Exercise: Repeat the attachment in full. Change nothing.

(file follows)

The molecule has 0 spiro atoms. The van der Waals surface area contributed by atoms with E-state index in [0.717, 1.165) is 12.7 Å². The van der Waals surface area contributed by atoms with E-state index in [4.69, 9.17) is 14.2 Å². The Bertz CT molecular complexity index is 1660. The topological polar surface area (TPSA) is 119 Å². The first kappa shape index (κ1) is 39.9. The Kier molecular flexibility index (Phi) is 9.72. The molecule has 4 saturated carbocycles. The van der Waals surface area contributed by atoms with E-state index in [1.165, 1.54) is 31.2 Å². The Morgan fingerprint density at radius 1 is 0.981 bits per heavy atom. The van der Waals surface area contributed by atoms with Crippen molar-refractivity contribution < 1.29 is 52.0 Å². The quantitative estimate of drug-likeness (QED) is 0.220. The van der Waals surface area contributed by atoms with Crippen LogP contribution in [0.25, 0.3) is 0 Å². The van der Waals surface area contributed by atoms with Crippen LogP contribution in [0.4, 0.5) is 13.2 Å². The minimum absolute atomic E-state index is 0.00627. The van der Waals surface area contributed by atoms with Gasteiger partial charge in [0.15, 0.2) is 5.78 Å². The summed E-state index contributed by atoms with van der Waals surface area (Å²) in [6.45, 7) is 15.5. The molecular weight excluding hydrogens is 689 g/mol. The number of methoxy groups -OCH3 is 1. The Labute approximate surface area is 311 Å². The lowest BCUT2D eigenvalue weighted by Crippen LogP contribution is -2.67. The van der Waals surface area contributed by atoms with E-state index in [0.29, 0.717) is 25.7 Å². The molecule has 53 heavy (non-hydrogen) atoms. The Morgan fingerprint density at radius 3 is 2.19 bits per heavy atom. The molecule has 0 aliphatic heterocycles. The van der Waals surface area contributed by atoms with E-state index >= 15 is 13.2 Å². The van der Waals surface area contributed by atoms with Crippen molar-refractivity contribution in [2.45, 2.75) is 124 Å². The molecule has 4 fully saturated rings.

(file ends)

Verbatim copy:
The molecule has 0 spiro atoms. The van der Waals surface area contributed by atoms with E-state index in [0.717, 1.165) is 12.7 Å². The van der Waals surface area contributed by atoms with E-state index in [4.69, 9.17) is 14.2 Å². The Bertz CT molecular complexity index is 1660. The topological polar surface area (TPSA) is 119 Å². The first kappa shape index (κ1) is 39.9. The Kier molecular flexibility index (Phi) is 9.72. The molecule has 4 saturated carbocycles. The van der Waals surface area contributed by atoms with E-state index in [1.165, 1.54) is 31.2 Å². The Morgan fingerprint density at radius 1 is 0.981 bits per heavy atom. The van der Waals surface area contributed by atoms with Crippen molar-refractivity contribution < 1.29 is 52.0 Å². The quantitative estimate of drug-likeness (QED) is 0.220. The van der Waals surface area contributed by atoms with Crippen LogP contribution in [0.25, 0.3) is 0 Å². The van der Waals surface area contributed by atoms with Crippen LogP contribution in [0.4, 0.5) is 13.2 Å². The minimum absolute atomic E-state index is 0.00627. The van der Waals surface area contributed by atoms with Gasteiger partial charge in [0.15, 0.2) is 5.78 Å². The summed E-state index contributed by atoms with van der Waals surface area (Å²) in [6.45, 7) is 15.5. The molecular weight excluding hydrogens is 689 g/mol. The number of methoxy groups -OCH3 is 1. The Labute approximate surface area is 311 Å². The lowest BCUT2D eigenvalue weighted by Crippen LogP contribution is -2.67. The van der Waals surface area contributed by atoms with E-state index in [0.29, 0.717) is 25.7 Å². The molecule has 53 heavy (non-hydrogen) atoms. The Morgan fingerprint density at radius 3 is 2.19 bits per heavy atom. The molecule has 0 aliphatic heterocycles. The van der Waals surface area contributed by atoms with E-state index >= 15 is 13.2 Å². The van der Waals surface area contributed by atoms with Crippen molar-refractivity contribution in [2.45, 2.75) is 124 Å². The molecule has 4 fully saturated rings.